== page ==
Who Will Make the Change? You will.

  I sat in a big room with glass walls on Pennsylvania Avenue with the U.S. Capital Building at one end and the White House at the other. I was at the Aspen Institute’s State of Race Symposium as a social media ambassador. When the first panel began what came to my mind were the people I met while visiting CU’s community sustainability teams. People of all of races, ages, and walks of life. What brought them together was the same thing that brought all the people in DC together, a desire to create a better community. The people that volunteer for the community sustainability teams will probably never be well known for their efforts to build bridges to overcome issues like racism and poverty. But what the panelist in the big glass room did understand is, it isn't necessarily going to be them, or the organizations that they worked for, or the organizations that they'd created that will make the lasting change. They know that it will take people just like those in Dumas, DeWitt, and Newport that are intentionally talking to people that might not usually talk to, brought together by the common goal of making a better life for their families in vibrant, thriving communities that will truly create change.

Town of Millport, AL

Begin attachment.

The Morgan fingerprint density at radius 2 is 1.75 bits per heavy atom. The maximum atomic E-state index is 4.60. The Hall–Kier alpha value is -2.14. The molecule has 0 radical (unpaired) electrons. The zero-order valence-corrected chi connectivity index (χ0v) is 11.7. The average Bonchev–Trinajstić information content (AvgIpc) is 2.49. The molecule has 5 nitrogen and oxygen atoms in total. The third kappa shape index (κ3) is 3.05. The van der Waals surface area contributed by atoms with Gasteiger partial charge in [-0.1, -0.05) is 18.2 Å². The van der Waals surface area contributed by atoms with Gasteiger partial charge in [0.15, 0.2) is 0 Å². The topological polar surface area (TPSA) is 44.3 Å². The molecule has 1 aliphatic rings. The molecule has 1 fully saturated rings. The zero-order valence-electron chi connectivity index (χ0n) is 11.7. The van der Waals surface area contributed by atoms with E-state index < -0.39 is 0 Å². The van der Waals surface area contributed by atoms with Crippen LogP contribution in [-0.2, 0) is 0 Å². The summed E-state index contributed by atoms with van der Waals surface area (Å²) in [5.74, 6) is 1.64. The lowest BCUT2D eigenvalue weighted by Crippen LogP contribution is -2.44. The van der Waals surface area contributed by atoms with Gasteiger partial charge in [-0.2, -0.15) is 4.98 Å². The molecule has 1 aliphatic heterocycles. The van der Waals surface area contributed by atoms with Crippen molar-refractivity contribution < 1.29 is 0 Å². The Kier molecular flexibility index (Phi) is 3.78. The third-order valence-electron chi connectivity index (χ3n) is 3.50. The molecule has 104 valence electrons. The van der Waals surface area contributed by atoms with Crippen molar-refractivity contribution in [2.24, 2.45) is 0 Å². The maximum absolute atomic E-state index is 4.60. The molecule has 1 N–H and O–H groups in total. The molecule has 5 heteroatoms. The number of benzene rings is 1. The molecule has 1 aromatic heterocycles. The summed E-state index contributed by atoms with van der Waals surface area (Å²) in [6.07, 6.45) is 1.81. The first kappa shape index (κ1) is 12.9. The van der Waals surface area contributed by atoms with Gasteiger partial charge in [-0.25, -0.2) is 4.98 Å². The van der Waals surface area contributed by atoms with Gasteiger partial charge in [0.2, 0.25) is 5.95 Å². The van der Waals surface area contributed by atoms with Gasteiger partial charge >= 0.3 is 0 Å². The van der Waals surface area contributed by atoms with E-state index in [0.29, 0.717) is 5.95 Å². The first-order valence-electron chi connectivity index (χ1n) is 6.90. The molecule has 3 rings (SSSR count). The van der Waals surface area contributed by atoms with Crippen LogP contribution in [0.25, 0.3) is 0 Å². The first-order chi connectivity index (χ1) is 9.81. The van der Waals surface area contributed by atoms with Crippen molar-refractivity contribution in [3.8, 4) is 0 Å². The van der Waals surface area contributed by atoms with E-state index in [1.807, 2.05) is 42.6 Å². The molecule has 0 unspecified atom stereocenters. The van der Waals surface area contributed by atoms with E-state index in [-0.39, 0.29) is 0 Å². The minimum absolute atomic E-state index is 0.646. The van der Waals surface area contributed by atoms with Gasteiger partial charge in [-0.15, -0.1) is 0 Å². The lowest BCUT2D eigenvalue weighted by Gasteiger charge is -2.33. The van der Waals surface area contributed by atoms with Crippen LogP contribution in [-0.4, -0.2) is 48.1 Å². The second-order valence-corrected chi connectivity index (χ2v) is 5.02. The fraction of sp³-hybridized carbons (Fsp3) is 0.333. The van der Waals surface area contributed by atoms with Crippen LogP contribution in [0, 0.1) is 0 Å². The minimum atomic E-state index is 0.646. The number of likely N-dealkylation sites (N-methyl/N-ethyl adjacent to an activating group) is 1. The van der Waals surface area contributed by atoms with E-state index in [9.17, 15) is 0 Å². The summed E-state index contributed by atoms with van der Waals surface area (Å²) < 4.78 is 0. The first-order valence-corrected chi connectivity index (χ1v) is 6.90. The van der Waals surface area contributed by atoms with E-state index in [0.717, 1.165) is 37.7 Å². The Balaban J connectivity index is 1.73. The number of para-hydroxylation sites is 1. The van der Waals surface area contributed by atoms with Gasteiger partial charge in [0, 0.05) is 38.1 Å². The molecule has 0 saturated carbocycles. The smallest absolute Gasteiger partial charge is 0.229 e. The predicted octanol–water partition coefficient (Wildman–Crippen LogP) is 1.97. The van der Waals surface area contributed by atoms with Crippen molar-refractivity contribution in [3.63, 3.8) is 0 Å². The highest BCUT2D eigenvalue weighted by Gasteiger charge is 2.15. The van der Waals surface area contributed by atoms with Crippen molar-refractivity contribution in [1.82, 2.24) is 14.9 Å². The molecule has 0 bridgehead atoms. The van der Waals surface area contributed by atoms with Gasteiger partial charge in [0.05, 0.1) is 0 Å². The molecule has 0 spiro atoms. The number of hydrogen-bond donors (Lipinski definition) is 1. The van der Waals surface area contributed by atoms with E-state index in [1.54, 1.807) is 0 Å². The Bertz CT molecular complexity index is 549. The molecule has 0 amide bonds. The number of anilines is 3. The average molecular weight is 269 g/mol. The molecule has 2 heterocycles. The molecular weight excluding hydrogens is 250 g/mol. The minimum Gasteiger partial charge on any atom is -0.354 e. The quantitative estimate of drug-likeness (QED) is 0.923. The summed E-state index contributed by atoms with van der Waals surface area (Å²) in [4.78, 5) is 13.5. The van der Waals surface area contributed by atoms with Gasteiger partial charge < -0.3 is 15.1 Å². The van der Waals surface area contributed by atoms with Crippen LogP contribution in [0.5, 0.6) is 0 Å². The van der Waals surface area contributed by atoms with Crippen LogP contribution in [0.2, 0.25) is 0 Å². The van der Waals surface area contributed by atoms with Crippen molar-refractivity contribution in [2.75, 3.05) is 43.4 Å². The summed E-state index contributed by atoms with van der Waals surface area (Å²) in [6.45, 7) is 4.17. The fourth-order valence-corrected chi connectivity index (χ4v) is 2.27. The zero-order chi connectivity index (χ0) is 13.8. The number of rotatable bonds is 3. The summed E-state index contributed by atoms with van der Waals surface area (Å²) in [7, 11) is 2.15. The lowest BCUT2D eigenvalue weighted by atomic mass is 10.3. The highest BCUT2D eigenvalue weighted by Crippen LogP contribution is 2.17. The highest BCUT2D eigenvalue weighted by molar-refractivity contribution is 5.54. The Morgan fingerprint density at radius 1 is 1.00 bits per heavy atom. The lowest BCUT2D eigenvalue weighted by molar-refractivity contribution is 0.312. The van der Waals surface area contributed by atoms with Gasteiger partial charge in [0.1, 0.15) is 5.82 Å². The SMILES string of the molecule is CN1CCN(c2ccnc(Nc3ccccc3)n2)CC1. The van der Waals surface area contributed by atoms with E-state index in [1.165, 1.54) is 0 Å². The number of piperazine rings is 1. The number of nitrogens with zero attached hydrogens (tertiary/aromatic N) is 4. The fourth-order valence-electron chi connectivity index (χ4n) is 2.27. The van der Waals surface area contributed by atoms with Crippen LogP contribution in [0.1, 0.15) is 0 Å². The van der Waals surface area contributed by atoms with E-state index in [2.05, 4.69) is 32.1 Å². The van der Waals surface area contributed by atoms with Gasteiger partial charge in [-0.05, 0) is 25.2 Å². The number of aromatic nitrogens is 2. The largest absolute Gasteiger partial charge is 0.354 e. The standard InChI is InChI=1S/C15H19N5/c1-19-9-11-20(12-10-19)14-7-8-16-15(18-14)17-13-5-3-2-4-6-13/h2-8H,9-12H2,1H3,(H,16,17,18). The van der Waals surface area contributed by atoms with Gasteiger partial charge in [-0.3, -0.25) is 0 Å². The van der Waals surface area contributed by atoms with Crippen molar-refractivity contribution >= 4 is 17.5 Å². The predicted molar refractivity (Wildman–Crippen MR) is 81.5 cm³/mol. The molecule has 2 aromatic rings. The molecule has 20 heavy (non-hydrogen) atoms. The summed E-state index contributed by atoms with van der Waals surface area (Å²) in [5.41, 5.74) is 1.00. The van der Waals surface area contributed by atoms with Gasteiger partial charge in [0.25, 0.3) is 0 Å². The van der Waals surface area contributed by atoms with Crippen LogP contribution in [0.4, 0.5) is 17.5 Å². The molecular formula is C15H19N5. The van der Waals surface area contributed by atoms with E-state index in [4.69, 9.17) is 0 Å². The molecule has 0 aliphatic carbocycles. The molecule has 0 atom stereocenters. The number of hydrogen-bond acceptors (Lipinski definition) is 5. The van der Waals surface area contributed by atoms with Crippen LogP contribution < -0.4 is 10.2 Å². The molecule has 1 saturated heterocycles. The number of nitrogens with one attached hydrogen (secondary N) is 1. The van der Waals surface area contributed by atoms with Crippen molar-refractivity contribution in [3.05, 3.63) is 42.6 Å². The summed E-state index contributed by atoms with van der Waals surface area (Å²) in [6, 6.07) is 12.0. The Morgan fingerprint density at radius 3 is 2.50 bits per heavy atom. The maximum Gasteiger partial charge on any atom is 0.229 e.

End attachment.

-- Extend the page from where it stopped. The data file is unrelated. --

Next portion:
Millport Water Works serves the rural community of the Town of Millport which is located in Lamar County in West Alabama.

City of Patton Village, TX

The City of Patton Village, Texas just outside of Houston has been actively pursuing the financing and construction of a wastewater system since 1999.

Town of Mound Bayou, MS

Mound Bayou is a small Mississippi Delta community incorporated in 1898, located in Bolivar County with a population of approximately 1,500. The community owns and operates its own wastewater system serving 200 homes, numerous businesses, 2 public schools and 2 hospitals. CU was contacted by the community to perform an assessment of their wastewater system as part of their Community Development Block Grant (CDBG) application. 

City of Nowata, OK

The locals say the town was named “Nowata” because they have “no water.” There are others that say its true origin is derived from a Cherokee word meaning “friendly.”